Wollongong locals and community leaders dined at Samara’s restaurant in the heart of the city on Tuesday for the #illeatwithyou lunch, as part of a special campaign that strives to ‘reject racism and spread love through food.’ The campaign was initiated after the Muslim-owned restaurant was subjected to racist comments on their social media page, in an attempt to encourage others to “boycott Islamic businesses.”

Samara’s owner Omar Nemer spoke out against the comments, which were mostly against the Halal food market. He explained that much misconception exists over the meaning of Halal foods. “A lot of people think that their food is going to be blessed… going against their beliefs…but Halal simply states that the product doesn’t contain any animal blood, animal fat, any alcohol and certain other ingredients that Muslim people cannot consume.”

However these negative criticisms could not stifle the strong, positive community spirit. From the Uniting Church, People Care, Lifeline, Muslims, local media, and the Police Force, it was inspiring to see such a multitude of guests united by mutual aspirations for peace and patronage…

The accompanying photo rather sums up this post:


  Restaurant owner Omar Nemer and community leader Grahame Gould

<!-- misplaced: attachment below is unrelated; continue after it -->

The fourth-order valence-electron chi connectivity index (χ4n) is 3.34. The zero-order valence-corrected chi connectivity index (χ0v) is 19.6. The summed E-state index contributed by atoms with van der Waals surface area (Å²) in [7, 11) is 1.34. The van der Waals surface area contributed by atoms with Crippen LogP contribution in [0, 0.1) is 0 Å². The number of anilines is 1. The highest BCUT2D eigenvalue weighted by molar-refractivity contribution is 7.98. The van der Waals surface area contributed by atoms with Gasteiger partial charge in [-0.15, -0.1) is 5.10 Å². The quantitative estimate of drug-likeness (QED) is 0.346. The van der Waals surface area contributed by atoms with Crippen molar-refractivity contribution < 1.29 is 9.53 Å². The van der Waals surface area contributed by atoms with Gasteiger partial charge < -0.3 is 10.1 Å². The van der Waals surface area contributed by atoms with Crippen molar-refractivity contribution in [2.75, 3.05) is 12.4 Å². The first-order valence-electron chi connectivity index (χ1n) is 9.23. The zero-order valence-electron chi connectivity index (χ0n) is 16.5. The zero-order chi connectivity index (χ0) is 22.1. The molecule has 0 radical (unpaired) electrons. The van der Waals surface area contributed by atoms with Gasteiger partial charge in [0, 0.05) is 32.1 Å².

And in May this year his sister posted on Facebook:

So proud of my amazing brother for all the good work he is doing in our community.

Yesterday morning I joined him at Warilla High School where he was a guest speaker talking to the students about Advocacy, and the campaigns he has been running to promote acceptance, harmony and positivity in our community.

For those of you who know Omar, you would know that all he wants to do is make a positive change in this world, and you’re doing a great job habibi 🙂

Sorry to note though that the Persian restaurant Shiraz has closed. Chris T and I happened to be going past when they were closing it down. Lovely people, lovely food. See for example On being my own great-grandpa, and Shiraz again.

Blogging the 2010s — 69 — July 2015

Bonus! Another year today! And note the first is pre-tram!

Around Devonshire Street — 1